Jack Move review: a bite-sized JRPG that blends Neuromancer with Final Fantasy VII

It cannot be a coincidence that 1997 is a pivotal year in the world of Jack Move. In the game, it’s the year everything went dark in this turn-based Japanese-style RPG, with a solar storm biffing the world’s electronics. It threw the world into chaos, giving rise to the megacorps that now control the dystopian cyberpunk society where our heroine Noa is trying to make a living. In the real world, of course, 1997 was the year Final Fantasy VII came out, the seminal JRPG that Jack Move owes a great deal to (right down to its menu plink plink sound). Developers So Romantic have said outright that it’s been one of the main inspirations for Jack Move, and its shady corporate powers and grungy urban landscape certainly feel of a piece with ShinRa’s grip on the city of Midgar.

But the bigwigs at MonoMind aren’t out to poison the world and suck the life from it in Jack Move. Instead, they’re more concerned with using their newfound technological powers to find eternal life – a classic ‘upload your mind to the metaverse’ kind of tale you’ll probably recognize if you’ve read any of the cyberpunk 101 novels such as William Gibson’s Neuromancer or Permutation City by Greg Egan. Jack Move’s story doesn’t tread any new ground in this respect, but Noa and her hacker pal Ryder are a fiery spirited pair that make this six-hour tale of espionage and rebellion against its cartoonish villain well worth dipping into. Yes, you read that correctly. A JRPG you can polish off in a single day of play. Bliss.


Aside from its manageable length, the other ace Jack Move has up its sleeve is its absorbing battle system. While the bulk of the game gives you a top-down view of Noa’s hometown, battles take place over the shoulder in a kind of Tron-like virtual realm for some stylish ‘cyber clashes’. I think the idea is that Noa’s foes are technically trying to hack her brain (the game never really does explain itself very well on this front), as you don’t ever see most of them in the world around you. Rather, the Yu-Gi-Oh-esque cyberspace deck Noa carries around on her arm has a threat level meter that, when full, means enemies can attack you at any time. Random encounters by another name, in other words.

However it’s dressed up, though, it works, with wonderfully detailed battle animations bringing an extra layer of visual relish. Tech heads will no doubt appreciate all the hardware references peppered through the rest of its menus, too. Melee attacks are referred to as ‘hacks’, for example, while your special abilities are all bits of ‘software’ you’ll need to ‘execute’ using your available ‘data’ (or magic points, if you’re after a more traditional reference). These software modules fall into cyberware, electroware and wetware attacks, which are all governed by a simple rock paper scissors system. In a particularly cute node, ‘patching’ also allows you to use items such as healing packs, and you can ‘cache’ a turn to delay it until later in the turn order, giving yourself a nice little defense boost while you wait.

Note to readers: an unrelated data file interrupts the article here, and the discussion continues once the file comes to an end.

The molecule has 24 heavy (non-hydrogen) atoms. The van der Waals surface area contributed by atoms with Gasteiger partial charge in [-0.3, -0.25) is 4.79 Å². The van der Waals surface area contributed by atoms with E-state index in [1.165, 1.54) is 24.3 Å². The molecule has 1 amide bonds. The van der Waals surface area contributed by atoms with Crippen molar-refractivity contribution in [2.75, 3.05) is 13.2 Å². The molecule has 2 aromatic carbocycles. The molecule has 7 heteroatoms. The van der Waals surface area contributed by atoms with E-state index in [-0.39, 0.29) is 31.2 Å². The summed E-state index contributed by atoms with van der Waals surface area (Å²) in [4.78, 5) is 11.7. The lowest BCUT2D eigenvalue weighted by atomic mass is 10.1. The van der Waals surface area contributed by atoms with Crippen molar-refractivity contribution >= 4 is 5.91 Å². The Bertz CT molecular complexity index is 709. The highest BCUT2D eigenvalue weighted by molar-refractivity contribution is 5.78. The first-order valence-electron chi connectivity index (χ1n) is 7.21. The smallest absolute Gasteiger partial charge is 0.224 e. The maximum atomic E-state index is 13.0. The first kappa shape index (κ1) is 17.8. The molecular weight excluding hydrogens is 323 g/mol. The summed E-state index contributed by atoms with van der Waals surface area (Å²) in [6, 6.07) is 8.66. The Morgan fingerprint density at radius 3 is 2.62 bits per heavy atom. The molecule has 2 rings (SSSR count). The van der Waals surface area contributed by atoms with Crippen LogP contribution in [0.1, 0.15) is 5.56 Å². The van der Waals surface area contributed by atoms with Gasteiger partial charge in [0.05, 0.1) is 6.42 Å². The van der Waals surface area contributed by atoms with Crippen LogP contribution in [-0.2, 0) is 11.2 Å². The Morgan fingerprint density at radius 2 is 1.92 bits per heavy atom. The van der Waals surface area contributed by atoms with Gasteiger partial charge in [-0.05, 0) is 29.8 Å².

To be fair, Jack Move has gorgeous presentation throughout, with dense pixel art drawing the eye in all directions as Noa wanders the city, but the flowing elegance of its battle sprites are what truly impress given the tiny size of the studio.

The more you attack, the more you build up your titular Jack Move meter as well, which lets you dole out devastating Limit Break-style specials to everything onscreen. These are pure Final Fantasy, right down to the three little QTE button prompts you’ll need to perform to determine the overall strength of the attack, and much like said Final Fantasy games, they bring a welcome sense of rhythm and flair to the overall flow of combat. Combined with its fluid battle animations and detailed spritework, these cyber clashes are just good, old fashioned fun. They tick all the right boxes in my JRPG brain, and I looked forward to each and every scrap.